An Agreeable Supercar
Once underway, the i8 makes friends easily. It’s one of the most agreeable supercars to amble around in with no particular place to go. Steering is light, but precise and shock damping is spot-on with good body control and very little body roll. The i8’s ride is firm yet supple on its tall but narrow-for-this-class 215/45R20 front/245/40R20 rear Bridgestone Potenza S001 tires, which optimize fuel economy over max handling and braking. And there’s a learning curve with the response to brake pedal inputs–it’s a bit uneven transitioning from regenerative to friction braking. Efficient Dynamics takes some getting used to.
One aspect of the i8 you’ll absolutely love is the engine sound, a throaty, gritty intake-rich rumble complete with lift-throttle exhaust-pipe spits and crackles that sound like the business end of a big-inch V8 or V12. Or is it? Turns out the engine sound is straight from central casting, piped in surround-sound style via the car’s high-watt premium audio system. Remember, the i8’s engine is a 1.5-liter 3-cylinder which sounds more industrial than inspirational. Which may help explain why BMW doesn’t provide an engine-cover release that’s accessible to the owner. That honor is reserved for BMW dealer mechanics. So checking the oil, air filter or just ogling at all that technology with your buddies at some cars and coffee 20 years in the future is out of the question. Although it’s probably not a good idea to fiddle around with those bright orange 355-volt electrical cables anyway.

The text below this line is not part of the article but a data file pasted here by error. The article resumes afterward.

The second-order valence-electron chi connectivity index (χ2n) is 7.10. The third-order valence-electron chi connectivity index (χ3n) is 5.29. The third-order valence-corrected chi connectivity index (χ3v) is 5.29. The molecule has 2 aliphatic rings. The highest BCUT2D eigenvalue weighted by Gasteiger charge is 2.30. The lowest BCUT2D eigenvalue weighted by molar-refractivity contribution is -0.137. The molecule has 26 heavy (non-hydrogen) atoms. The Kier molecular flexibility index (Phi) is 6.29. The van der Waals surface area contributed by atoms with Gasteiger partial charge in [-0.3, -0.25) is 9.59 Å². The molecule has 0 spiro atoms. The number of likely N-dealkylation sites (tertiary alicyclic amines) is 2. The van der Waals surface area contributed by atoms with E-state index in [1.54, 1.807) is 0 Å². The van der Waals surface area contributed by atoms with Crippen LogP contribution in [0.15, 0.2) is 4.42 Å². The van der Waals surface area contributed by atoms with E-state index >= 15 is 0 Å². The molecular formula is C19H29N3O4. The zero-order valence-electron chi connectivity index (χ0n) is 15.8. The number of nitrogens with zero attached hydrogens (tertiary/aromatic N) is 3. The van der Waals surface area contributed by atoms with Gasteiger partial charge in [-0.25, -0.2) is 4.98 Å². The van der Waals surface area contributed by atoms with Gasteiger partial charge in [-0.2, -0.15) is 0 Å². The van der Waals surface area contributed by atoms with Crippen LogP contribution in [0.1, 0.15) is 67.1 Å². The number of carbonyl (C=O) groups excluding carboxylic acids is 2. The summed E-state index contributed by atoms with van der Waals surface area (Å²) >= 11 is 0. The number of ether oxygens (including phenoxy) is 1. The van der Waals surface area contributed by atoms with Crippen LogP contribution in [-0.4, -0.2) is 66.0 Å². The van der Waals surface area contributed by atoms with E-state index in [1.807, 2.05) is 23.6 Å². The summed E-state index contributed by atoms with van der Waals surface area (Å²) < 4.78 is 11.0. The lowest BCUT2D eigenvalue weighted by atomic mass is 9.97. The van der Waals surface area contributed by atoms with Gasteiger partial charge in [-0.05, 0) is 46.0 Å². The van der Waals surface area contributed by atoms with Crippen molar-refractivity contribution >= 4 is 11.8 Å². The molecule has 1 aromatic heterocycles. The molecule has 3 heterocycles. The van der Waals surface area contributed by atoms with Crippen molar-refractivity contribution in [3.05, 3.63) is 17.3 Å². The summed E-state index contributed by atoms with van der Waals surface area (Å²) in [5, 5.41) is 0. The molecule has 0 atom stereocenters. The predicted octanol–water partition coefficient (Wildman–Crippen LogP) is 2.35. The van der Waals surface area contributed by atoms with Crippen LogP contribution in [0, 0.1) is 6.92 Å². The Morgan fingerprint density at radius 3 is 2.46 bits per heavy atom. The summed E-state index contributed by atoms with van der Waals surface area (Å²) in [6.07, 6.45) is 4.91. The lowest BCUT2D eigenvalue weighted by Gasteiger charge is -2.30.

That said, how many of the folks at cars and coffee can say their ride has night-piercing illumination to outshine the i8’s brilliant-white $6300 laser high-beam headlamps? Freakin lasers. Not even Doc Brown’s DeLorean had those.